by Jack Silbert
(ABOVE: photo by Irwin Chusid)
I’m a double-amputee, longtime Hoboken resident and I applied for a reserved disabled parking space near my home. Seemed like a no-brainer to this no-footer. Turned out to be anything but.
On November 15, 2016, both my legs were amputated below the knee. With the help of so many people, I’ve fought to reclaim as much of my regular life as possible. This included walking on prosthetic legs, climbing the stairs to my 4th-floor apartment, and by June 2018, learning to drive with hand controls.
I also researched how to obtain a disabled parking space in Hoboken. There’s a 4-page badly photocopied application online, which indicated I’d need to submit: a disabled ID card, disabled driver’s license, disabled license plates and registration, and a doctor’s statement. You could not already have access to a garage or other space, you needed to be transporting yourself or your child, and you had to—this part was right in my wheelhouse—“have lost the use of (1) or more lower limbs as consequence of paralysis, amputation or other PERMANANT [sic] disability which severely limits ambulation.”
I gathered all the necessary documents and in late June, 2018, submitted my application. Gina Dedio of the City Hall parking department was super nice and clearly explained the process to me: The application would go to the Subcommittee on Persons With Disabilities, and upon being approved would proceed to City Council for two “readings” (basically, being on the agenda at two meetings). Gina said the Council only meets monthly during the summer, and we might not make the upcoming July one. Ah well, if I had to wait till September for a space, so be it. One thing I’ve definitely learned is that being disabled requires a lot of patience.
A month later, I received a letter from the subcommittee. I had been denied—what?!—and needed to submit more medical information. I was rather surprised and angered, though I readily admit my submitted medical document, from my colorectal surgeon’s office, was on the short side. Still, it was to the point: An abdominal infection led to the amputation of both lower legs. I emailed back that I had many, many doctors—and listed them—and said I was happy to provide whatever information they needed, from whichever doctors they wished. I also attached a “stump selfie” to reinforce the fact that this is a permanent, severe disability.
Another letter arrived; I was asked to meet with the three-person subcommittee in person at City Hall. I welcomed the opportunity for them to actually see me, and hear what I’m dealing with. The meeting was friendly enough, and there was no mention of a need for more medical documentation. Only one portion of the discussion bothered me, when one of the subcommittee members wondered what would happen if I had a seizure behind the wheel. I was offended and confused by this question, and explained that A) there was absolutely no neurological component to my disability, B) my competency to drive had been tested prior to my hand-control lessons, and C) I’d been approved by the state of New Jersey Motor Vehicle Commission. And anyway, what did that have to do with getting a parking space?! Still, I left the meeting feeling confident that the space would now be approved.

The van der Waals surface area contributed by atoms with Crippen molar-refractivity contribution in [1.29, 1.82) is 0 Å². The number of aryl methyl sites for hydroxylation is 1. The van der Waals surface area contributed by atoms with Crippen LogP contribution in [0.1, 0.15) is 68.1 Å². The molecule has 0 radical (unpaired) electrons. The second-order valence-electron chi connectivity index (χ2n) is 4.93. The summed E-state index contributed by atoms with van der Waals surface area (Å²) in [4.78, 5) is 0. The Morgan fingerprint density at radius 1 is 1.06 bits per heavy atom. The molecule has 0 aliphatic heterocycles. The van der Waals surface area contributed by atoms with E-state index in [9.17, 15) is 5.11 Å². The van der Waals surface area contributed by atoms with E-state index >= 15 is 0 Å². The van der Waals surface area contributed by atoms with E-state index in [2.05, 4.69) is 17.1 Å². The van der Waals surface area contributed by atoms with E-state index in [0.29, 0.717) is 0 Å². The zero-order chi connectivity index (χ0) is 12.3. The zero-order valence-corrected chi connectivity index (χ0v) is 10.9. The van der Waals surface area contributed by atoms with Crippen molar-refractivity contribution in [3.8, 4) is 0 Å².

Two months passed with no word. I emailed Gina and asked if there was anything I could do, such as appearing at a City Council meeting. It was early November and I was getting nervous about winter approaching, as inclement weather makes it especially difficult to navigate sidewalks on prosthetics. The less distance I needed to walk from my car, the better. But I received a reply stating that I had still not qualified for a spot. “The committee failed to see your need for the restricted parking zone based on the information provided.” I was dumbfounded. I was furious.
Oh, the note also said that a general-use disabled space would be installed at or near my address by the end of December. Now, general spaces are certainly important to provide disabled individuals with equal access to a town’s shops, restaurants, and services. Other New Jersey municipalities do a much, much better job than Hoboken in this area. For example, Summit has 35 such general spaces, while Hoboken has… I think I’ve seen one or two?